|?Population size
 |sort=Population size

Providing multiple sorting conditions

It is possible to provide more than one sorting condition. If multiple results turn out to be equal regarding the first sorting condition, the next condition is used to order them and so on.


We want to get a list of cities by their average number of rainy days per year, but grouped by the country they are in, with the following query:

 |?Located in=Country
 |?Average rainy days
 |sort=Located in,Average rainy days
resulting in
 CountryAverage rainy days
San DiegoCalifornia
United States of America
BellevilleUnited States of America39

Restrictive implications of using sort

Sorting a query also influences the result of a query, because it is only possible to sort by property values that a page actually has. Therefore, if a query is ordered by a property (say Population) then SMW will usually restrict the query results to those pages that have at least one value for this property (i.e. only pages with specified population appear). Therefore, if the query does not require yet that the property is present in each query result, then SMW will silently add this condition.

What if there are multiple property values per page?

If a property that is used for sorting has more than one value per page, then this page will still appear only once in the result list. The position that the page takes in this case is not defined by SMW and may correspond to either of the property values. In the above examples, this would occur if one city has multiple population numbers specified, or if one city is located in multiple countries each of which has a population. It may be best to avoid such situations.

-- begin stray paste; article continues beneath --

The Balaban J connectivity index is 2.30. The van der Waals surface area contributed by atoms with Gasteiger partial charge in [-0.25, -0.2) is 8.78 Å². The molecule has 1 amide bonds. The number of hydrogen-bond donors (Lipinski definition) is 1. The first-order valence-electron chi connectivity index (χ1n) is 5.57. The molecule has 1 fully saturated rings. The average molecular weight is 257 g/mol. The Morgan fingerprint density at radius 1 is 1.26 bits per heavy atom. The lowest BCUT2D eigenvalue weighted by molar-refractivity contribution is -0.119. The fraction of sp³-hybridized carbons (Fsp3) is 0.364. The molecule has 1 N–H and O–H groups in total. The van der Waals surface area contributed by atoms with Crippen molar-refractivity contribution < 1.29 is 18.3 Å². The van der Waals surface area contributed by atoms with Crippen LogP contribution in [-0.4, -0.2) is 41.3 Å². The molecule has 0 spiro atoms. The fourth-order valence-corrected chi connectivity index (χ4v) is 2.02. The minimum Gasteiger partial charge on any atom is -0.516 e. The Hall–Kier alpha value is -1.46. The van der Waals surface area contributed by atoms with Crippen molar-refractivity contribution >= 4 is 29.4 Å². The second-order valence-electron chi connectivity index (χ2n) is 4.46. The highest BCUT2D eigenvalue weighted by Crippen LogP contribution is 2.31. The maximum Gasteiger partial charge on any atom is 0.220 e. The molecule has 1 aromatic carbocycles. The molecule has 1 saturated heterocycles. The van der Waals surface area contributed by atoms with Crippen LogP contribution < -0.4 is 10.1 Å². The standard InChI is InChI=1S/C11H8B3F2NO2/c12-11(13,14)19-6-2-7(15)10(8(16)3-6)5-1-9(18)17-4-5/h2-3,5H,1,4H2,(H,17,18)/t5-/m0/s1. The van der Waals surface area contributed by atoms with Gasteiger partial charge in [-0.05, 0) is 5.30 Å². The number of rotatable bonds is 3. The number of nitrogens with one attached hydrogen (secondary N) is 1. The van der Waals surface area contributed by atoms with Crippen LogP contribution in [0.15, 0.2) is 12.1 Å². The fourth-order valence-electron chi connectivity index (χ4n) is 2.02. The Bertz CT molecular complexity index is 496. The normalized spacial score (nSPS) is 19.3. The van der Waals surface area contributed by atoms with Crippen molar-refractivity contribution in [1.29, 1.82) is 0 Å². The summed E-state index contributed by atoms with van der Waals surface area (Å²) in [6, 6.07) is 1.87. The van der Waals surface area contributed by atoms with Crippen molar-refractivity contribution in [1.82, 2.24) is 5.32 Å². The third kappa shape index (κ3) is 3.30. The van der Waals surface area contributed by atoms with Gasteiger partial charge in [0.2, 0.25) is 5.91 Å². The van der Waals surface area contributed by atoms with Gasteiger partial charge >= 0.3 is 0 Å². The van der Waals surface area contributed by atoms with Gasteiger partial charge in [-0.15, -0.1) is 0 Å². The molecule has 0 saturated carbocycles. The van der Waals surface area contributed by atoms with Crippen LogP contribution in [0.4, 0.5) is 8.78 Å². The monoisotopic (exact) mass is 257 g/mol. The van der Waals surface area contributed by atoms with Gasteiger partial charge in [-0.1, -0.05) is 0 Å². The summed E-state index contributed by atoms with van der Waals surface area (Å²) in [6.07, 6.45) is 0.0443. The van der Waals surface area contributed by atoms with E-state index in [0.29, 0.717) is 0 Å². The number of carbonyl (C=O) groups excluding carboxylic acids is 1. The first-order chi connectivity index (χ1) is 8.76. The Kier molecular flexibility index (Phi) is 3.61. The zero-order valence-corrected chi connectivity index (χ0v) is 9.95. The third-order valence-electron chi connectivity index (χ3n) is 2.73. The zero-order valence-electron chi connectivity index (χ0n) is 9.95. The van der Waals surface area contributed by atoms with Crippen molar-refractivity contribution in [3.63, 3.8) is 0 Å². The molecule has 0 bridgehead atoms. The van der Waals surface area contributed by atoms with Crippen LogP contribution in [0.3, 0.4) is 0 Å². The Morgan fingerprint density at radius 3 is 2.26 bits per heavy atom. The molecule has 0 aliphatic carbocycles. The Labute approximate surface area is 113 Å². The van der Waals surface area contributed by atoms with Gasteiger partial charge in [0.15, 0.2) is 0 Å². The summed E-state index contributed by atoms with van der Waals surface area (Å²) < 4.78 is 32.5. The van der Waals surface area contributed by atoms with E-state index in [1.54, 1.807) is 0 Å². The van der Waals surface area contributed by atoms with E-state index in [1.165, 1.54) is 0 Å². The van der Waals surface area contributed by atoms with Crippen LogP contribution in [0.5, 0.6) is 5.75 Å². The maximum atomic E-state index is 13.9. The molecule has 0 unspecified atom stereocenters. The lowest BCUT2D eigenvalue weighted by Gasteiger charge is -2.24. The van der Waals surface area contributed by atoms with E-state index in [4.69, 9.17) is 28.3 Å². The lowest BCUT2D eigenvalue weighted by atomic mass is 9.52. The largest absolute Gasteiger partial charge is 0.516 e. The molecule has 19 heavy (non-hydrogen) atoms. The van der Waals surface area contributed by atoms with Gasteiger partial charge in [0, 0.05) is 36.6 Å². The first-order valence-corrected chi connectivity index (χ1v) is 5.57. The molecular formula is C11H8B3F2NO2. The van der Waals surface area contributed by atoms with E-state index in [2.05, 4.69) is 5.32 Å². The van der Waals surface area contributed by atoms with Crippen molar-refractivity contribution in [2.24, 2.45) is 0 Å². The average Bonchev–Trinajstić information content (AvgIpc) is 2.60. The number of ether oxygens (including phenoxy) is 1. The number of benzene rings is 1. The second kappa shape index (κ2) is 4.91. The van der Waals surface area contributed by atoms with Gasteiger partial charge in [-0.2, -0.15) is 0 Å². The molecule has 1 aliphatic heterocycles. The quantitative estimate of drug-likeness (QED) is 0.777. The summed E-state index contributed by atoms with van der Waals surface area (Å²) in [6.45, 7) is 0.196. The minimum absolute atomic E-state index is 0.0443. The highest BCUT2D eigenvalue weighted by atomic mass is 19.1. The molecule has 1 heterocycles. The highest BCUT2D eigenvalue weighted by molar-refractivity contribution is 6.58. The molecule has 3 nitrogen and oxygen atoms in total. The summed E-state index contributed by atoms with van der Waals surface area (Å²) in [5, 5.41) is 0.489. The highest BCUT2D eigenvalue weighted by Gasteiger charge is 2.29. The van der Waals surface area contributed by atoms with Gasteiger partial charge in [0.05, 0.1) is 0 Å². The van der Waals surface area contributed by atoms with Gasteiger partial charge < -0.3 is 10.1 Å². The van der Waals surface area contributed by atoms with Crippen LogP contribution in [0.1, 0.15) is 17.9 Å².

Providing sorting conditions: alternatives

Sortable tables

Query results displayed in a result table can also be ordered dynamically by clicking on the small sort icons found in the table heading of each column. This function requires JavaScript to be enabled in the browser and will sort only the displayed results. So if, e.g., a query has retrieved the twenty world-largest cities by population, it is possible to sort these twenty cities alphabetically or in reverse order of population, but the query will certainly not show the twenty world-smallest cities when reversing the order of the population column. The dynamic sorting of tables attempts to use the same order as used in SMW queries, and in particular orders numbers and dates in a natural way. However, the alphabetical order of strings and page names may slightly vary from the wiki's alphabetic order, simply because there are many international alphabets that can be ordered in different ways depending on the language preference.


The special page "Ask" has a simple interface to add one or more sorting conditions to a query. The name of the property to sort by is entered into a text input, and ascending or descending order can be selected.


  1. The latter may be true if an inverse property is used, even if the page does not exist.
  2. See Bugzilla, e.g. #T8948

See also